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December 2013 | 19.12.2013
Privatisation of Prisons and Public Services
Can it really be morally sound for any government to contract-out its responsibility for the delivery of punishment?
The POA at the Bournemouth TUC called for a full independent public inquiry into not just the privatisation of prisons, but into the whole idea of privatisation of our public services. This was fully supported by all affiliated unions. Many will see this as the General Secretary having a swipe at the main private companies that dominate the contracts such as G4S, SERCO and SODEXO, but in fact, nothing could be further from the truth.
I have absolutely no agenda against these private companies whatsoever and in many cases they do a decent job in difficult circumstances. Many of their employees within the criminal justice system are indeed POA members who work exceptionally hard on behalf of their employees. The rationale behind the POA motion was not a swipe at private sector companies but a swipe at government policy over the last 30 years or so without any public debate whatsoever.
Contracting out costs more
For example, most unions have provided within their particular sector arguments about cost-effectiveness and that contracting out does not actually save anything - but indeed costs more. You only have to look at the Private Finance Initiative which was endorsed first by the Tories and then Labour.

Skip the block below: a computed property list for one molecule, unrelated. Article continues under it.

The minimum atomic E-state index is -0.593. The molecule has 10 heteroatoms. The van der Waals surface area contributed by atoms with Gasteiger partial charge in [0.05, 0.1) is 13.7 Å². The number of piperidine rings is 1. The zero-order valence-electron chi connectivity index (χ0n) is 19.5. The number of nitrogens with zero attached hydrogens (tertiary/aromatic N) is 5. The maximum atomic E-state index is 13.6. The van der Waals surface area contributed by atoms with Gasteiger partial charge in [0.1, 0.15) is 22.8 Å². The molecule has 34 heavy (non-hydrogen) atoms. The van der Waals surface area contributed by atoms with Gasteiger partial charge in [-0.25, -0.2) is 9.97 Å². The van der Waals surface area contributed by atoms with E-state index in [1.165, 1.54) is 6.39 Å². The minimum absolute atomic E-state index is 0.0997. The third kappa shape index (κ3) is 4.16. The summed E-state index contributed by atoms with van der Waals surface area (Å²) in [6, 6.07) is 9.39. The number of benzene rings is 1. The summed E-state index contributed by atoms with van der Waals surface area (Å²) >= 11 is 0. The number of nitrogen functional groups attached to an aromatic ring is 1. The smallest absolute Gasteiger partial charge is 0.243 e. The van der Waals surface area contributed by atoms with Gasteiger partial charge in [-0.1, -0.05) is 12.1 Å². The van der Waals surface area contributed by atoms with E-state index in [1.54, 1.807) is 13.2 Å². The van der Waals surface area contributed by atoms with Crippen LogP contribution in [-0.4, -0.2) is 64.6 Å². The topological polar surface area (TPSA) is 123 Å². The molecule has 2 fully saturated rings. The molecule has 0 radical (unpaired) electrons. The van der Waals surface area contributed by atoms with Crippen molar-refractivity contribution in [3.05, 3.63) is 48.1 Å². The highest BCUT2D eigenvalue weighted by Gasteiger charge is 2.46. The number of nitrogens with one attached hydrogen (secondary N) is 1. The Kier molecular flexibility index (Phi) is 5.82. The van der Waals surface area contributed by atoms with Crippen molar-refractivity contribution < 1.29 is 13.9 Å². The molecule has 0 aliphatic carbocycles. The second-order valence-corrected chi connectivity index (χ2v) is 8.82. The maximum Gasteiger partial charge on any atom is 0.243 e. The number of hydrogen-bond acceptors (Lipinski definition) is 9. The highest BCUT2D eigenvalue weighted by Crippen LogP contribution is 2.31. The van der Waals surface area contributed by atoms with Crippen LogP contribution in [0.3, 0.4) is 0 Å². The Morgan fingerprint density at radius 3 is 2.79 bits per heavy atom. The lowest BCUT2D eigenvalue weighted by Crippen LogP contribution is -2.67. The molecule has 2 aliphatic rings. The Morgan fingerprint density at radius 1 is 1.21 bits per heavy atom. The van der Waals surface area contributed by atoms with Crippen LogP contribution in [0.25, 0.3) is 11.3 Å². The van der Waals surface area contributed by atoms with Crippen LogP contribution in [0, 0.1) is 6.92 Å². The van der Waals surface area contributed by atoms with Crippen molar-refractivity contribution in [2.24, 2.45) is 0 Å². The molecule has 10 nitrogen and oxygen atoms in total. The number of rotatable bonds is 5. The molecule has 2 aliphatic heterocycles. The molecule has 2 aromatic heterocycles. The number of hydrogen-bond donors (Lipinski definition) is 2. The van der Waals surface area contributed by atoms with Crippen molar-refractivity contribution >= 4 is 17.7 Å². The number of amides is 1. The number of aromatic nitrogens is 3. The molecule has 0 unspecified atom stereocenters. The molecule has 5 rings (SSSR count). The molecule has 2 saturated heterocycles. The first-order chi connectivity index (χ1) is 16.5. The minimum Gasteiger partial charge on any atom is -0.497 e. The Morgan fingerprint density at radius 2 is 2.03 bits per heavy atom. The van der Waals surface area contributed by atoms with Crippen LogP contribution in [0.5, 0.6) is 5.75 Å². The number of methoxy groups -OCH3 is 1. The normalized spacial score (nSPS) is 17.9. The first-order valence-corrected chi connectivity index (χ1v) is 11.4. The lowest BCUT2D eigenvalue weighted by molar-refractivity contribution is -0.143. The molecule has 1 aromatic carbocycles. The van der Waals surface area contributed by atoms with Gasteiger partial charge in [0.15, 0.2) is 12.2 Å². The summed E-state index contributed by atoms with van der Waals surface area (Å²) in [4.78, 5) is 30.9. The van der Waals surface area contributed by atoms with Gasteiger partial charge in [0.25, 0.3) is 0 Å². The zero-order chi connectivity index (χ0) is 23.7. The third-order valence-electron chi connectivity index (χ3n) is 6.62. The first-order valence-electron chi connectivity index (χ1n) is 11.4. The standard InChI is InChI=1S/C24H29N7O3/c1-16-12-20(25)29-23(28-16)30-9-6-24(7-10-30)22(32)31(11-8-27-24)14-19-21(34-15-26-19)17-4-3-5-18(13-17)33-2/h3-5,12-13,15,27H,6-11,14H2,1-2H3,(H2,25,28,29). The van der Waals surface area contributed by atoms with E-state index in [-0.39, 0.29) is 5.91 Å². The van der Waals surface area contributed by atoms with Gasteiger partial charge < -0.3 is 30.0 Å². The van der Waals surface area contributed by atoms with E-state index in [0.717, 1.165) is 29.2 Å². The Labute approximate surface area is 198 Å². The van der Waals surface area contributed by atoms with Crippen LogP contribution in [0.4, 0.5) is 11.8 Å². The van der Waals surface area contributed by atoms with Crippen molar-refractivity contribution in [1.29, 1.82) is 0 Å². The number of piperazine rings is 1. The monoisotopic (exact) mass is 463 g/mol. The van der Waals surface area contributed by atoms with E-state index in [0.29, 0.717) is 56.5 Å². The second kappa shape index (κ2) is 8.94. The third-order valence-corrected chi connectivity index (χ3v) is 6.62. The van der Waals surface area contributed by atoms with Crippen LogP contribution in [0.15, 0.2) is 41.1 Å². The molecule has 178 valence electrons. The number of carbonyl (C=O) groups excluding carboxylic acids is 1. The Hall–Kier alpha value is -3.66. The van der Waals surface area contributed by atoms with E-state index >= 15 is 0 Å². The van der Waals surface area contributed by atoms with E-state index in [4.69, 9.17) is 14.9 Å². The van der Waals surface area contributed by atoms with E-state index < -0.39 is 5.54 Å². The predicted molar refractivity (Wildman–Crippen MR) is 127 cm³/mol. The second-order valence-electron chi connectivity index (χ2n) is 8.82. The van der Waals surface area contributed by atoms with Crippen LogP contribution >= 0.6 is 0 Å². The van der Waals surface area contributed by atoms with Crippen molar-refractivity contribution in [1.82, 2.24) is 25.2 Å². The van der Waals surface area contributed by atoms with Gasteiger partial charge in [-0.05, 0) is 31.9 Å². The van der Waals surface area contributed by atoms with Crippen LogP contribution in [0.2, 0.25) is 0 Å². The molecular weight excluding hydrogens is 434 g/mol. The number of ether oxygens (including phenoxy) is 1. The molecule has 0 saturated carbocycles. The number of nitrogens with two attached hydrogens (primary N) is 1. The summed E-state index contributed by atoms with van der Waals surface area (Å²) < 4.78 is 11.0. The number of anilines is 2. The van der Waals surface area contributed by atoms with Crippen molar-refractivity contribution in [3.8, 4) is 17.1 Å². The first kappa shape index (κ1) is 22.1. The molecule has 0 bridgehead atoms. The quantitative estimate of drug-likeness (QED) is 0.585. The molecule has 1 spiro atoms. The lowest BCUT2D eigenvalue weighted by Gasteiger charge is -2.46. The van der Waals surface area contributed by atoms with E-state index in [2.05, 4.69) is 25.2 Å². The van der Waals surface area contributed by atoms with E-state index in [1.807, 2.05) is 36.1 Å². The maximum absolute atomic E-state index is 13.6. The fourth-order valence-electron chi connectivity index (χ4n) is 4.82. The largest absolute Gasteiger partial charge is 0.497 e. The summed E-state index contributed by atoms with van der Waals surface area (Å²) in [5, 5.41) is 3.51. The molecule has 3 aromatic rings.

Everyone knows it was costly and a complete disaster with the public footing the bill for generations whilst the money men made their profits. Politicians of all parties should hang their heads in shame. England and Wales now has the most privatised criminal justice system in Europe. No other government in Europe has implemented a policy where the private sector finances, designs, builds and fully operates prisons. PFI contracts were heavily weighted in favour of the private sector in order to create a secure, long-term market and guaranteed revenue streams for corporations and banks. Yet PFI is recognised as the most expensive form of public procurement and taxpayers face long term debts of billions of pounds as a result.
The POA has long argued that the PFI model is more expensive than public finance; taxpayers face the debt burden while the PFI guarantees massive fees, profits and dividends for prison operators, banks and their legal, financial and other advisors and consultants. As a result, billions of pounds of taxpayers’ money has been diverted from essential public service provision that could benefit society as a whole. Often those that benefit most are registered in offshore tax havens.
This Coalition Government committed itself to increased transparency. Yet, the workings of the PFI remain opaque and there appear to be no plans either to remove the shroud of commercial confidentiality or make changes to company law, both of which prevent full disclosure of financial dealings. The only way to have transparency is to have a full public independent inquiry into the great sell-off in relation to the criminal justice system and our public services. No valid case has ever been made by a Tory, Labour or indeed this Coalition Government for private prisons or for the use of the private finance initiative or public private partnerships for prisons. However, the argument about whether private companies can run prisons any better than the public sector takes attention away from the moral and philosophical concerns about whether it is right for any government to contract-out its responsibility for the administration and delivery of punishment.
I reiterate; my argument is not with the private sector companies many have excellent managers and directors who we deal with very effectively on behalf of our membership. Our argument is with the government of the day having the policy of competition in the first place and I am afraid the buck stops firmly at their door.